Rain, rain, go away,
Come again another day.
Rain, rain, rain. It’s been falling for days. I look out at the leaden sky as huge raindrops pound the windowsill and bounce heavily on the grass outside. Will it ever stop?
I’ve been indoors for weeks. OK, two days, but it feels much longer. I give up waiting for it to clear and go out for a muddy walk. Wellington boots, full length raincoat, woolly hat. The rain is diagonal and blinding. I can’t see my way or hear much either. Cocooned in my mac, hood zipped up, hands deep in my pockets, I feel very alone.
I slip and slide on the muddy path. The fields are saturated from days of rain and the puddles grow bigger every minute. The pale light has given up now that it’s pitted against the grey clouds.
This is Britain in January — what did I expect? It’s not in any way enjoyable being out here. But there is one upside — getting to the end of it. Arriving back home to warmth, bright lights and a hot cup of tea.
Does the walk sum up 2020? Hard graft, grit your teeth, get through it. We hope seeing the back of the year will bring some relief. Like the soil, we are saturated. It’s been such a long haul and there are times when it feels hard to cope. The smallest of challenges, the tiniest of setbacks, can send us over the edge.
This happens to trees as well. After weeks of rain soil can become so wet that it loses its oxygen. The deeper tree roots then start to die, new roots can only grow at the surface, which creates an unstable base. If the soil remains water-logged for too long the tree might topple over in the next storm.
We are the same as the poor trees. We can adapt to low levels of stress over time. We can deal with big shocks, if they don’t last too long. But stress that is chronic and acute at the same time? That’s hard. And that’s 2020 in a nutshell.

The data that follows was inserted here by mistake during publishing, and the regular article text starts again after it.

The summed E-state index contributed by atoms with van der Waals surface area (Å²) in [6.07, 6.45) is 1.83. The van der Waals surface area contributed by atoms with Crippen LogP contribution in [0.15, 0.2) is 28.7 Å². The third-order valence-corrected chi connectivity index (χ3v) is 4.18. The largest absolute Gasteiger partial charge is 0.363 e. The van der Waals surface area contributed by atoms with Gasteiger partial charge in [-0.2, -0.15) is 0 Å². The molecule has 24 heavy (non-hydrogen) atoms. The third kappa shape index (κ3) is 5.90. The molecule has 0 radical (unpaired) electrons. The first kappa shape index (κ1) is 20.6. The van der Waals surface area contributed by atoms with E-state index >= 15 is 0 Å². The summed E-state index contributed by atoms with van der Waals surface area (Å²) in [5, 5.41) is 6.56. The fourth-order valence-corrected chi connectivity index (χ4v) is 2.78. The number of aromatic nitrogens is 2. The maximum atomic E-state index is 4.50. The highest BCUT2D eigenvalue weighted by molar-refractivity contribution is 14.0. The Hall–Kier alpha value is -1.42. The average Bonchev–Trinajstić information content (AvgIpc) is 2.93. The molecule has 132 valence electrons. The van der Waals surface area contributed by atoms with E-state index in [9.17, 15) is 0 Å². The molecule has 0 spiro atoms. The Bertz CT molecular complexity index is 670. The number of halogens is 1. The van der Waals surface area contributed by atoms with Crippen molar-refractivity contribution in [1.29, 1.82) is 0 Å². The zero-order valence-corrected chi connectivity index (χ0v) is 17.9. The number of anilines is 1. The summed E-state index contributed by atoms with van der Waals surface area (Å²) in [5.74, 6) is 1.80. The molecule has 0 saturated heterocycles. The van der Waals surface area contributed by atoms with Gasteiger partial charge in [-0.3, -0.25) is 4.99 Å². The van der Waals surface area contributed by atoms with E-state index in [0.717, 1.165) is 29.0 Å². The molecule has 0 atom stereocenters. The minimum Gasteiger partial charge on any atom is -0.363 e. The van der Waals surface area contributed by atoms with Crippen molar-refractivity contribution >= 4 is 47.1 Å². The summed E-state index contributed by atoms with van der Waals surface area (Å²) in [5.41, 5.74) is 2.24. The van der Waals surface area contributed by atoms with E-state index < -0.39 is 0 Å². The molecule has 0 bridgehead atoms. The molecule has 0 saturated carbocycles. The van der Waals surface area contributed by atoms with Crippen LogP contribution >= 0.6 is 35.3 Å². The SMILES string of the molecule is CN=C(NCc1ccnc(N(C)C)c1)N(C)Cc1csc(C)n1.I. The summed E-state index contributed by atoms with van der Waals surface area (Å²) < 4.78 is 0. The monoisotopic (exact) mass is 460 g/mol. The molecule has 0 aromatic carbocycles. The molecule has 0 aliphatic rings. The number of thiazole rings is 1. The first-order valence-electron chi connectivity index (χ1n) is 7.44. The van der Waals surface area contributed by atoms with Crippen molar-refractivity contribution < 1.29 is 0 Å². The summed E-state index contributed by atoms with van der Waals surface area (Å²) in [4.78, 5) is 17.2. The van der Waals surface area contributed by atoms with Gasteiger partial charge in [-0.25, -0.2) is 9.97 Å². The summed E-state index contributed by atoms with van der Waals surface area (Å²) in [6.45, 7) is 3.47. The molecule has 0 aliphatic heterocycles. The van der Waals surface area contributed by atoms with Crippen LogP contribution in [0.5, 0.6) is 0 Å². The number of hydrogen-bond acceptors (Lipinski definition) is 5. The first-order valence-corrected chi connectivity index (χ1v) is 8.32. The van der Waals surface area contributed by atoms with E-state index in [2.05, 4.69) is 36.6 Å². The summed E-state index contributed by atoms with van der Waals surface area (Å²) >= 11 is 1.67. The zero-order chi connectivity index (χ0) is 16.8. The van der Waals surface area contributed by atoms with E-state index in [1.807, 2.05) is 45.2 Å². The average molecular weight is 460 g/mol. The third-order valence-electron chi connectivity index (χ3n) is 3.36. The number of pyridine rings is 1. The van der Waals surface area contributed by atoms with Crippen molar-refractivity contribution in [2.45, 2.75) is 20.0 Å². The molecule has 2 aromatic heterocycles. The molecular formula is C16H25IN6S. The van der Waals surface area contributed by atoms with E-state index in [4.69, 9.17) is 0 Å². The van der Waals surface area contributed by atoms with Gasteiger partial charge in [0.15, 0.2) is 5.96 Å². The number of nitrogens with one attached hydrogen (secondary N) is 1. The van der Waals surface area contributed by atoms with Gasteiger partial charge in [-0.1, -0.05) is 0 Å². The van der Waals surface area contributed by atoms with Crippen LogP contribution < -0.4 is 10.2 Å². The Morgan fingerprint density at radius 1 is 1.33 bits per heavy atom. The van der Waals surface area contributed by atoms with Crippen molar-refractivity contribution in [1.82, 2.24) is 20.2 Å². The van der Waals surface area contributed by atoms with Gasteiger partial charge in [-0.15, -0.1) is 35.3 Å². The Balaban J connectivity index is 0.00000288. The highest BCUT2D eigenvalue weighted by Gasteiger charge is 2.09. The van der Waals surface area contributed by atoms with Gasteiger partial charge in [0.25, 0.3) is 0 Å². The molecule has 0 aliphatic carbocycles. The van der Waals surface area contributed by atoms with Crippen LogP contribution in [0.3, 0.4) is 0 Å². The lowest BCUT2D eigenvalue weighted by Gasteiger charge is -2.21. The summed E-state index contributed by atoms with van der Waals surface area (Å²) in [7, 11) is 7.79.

This past year has been one of a series of foundational shocks that kept going. Lost a loved one to Covid-19? Unable to see friends or loved ones? Been made redundant? Increasing financial worries? Been stuck in a confined space with too much family? Worried about physical or mental health?
Yes, we can grow and develop during traumatic times, but we must heed our stress levels as well. We need to look at the context of our lives and check if we need support. If soil is saturated from months of rain, then a small puff of wind might blow a tree over. We might believe we can keep going and going and going, but then something small tips us over.
We are not machines that can whirr on forever. We are flesh and blood. So, let’s give ourselves a break. I had planned to do a myriad of things over the holidays — get fit, update my website, write my Spoon by Spoon book, watch 20 hours of presentations from a coaching conference (this one has been on my list since July). What I didn’t factor in is that a) I might not have the inclination, b) I might not have the energy, and c) I might feel like watching Strictly Come Dancing and Gogglebox on repeat. This last one was the biggest surprise.
And now we’re in 2021. A Happy New Year to you too. It’s an opportunity to wipe the slate clean. To start again with another year. A time to set our new year resolutions. To be a better, faster, healthier, happier, kinder, cleverer version of our 2020 selves.
In the past I might have given myself goals like — get fit, lose weight, write my book, develop myself. But this year I’ve decided to be more ‘tree’. I’m going to pause to let the water drain from the soil. Now is not the time to develop since the foundations are still shaky. I’m going to hold off extending my roots or lengthening my branches.
Instead, I’m going to keep an eye on the weather forecast. I’m going to wait for a break in the rain. A few days of sunshine so everything can dry out. Then I may set resolutions to develop and grow.
This is part of a series called Spoon by Spoon — a project I’ve run interviewing 100 people going through career, relationship and wider life changes. If you want help with your own career or life change find out more here: https://charlottesheridan.co.uk/coaching-psychologist/
Photos copyright of Charlotte Sheridan